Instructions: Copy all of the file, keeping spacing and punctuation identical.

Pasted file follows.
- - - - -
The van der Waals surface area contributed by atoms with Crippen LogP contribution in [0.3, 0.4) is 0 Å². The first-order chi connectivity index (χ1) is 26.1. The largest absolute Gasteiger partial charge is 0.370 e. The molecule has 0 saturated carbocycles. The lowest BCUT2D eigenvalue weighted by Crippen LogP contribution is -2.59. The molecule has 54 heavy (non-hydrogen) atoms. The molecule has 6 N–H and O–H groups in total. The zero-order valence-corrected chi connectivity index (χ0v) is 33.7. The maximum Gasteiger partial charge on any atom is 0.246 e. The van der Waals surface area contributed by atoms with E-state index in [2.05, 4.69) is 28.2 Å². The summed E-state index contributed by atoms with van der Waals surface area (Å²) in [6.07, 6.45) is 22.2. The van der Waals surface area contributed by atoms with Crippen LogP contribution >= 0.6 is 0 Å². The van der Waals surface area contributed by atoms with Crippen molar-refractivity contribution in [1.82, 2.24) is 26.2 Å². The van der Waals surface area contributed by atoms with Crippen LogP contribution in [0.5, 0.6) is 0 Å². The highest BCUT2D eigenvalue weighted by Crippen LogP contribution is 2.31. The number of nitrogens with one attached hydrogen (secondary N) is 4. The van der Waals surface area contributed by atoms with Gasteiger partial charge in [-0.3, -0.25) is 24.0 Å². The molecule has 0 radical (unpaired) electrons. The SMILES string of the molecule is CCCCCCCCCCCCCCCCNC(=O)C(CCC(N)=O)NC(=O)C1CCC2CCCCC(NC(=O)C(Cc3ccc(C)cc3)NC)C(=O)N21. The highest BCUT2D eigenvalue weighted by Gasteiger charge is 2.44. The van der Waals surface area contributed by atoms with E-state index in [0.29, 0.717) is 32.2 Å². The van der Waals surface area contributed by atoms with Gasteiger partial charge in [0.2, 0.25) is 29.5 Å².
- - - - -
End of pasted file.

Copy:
The van der Waals surface area contributed by atoms with Crippen LogP contribution in [0.3, 0.4) is 0 Å². The first-order chi connectivity index (χ1) is 26.1. The largest absolute Gasteiger partial charge is 0.370 e. The molecule has 0 saturated carbocycles. The lowest BCUT2D eigenvalue weighted by Crippen LogP contribution is -2.59. The molecule has 54 heavy (non-hydrogen) atoms. The molecule has 6 N–H and O–H groups in total. The zero-order valence-corrected chi connectivity index (χ0v) is 33.7. The maximum Gasteiger partial charge on any atom is 0.246 e. The van der Waals surface area contributed by atoms with E-state index in [2.05, 4.69) is 28.2 Å². The summed E-state index contributed by atoms with van der Waals surface area (Å²) in [6.07, 6.45) is 22.2. The van der Waals surface area contributed by atoms with Crippen LogP contribution >= 0.6 is 0 Å². The van der Waals surface area contributed by atoms with Crippen molar-refractivity contribution in [1.82, 2.24) is 26.2 Å². The van der Waals surface area contributed by atoms with Crippen LogP contribution in [0.5, 0.6) is 0 Å². The highest BCUT2D eigenvalue weighted by Crippen LogP contribution is 2.31. The number of nitrogens with one attached hydrogen (secondary N) is 4. The van der Waals surface area contributed by atoms with Gasteiger partial charge in [-0.3, -0.25) is 24.0 Å². The molecule has 0 radical (unpaired) electrons. The SMILES string of the molecule is CCCCCCCCCCCCCCCCNC(=O)C(CCC(N)=O)NC(=O)C1CCC2CCCCC(NC(=O)C(Cc3ccc(C)cc3)NC)C(=O)N21. The highest BCUT2D eigenvalue weighted by Gasteiger charge is 2.44. The van der Waals surface area contributed by atoms with E-state index in [0.29, 0.717) is 32.2 Å². The van der Waals surface area contributed by atoms with Gasteiger partial charge in [0.2, 0.25) is 29.5 Å².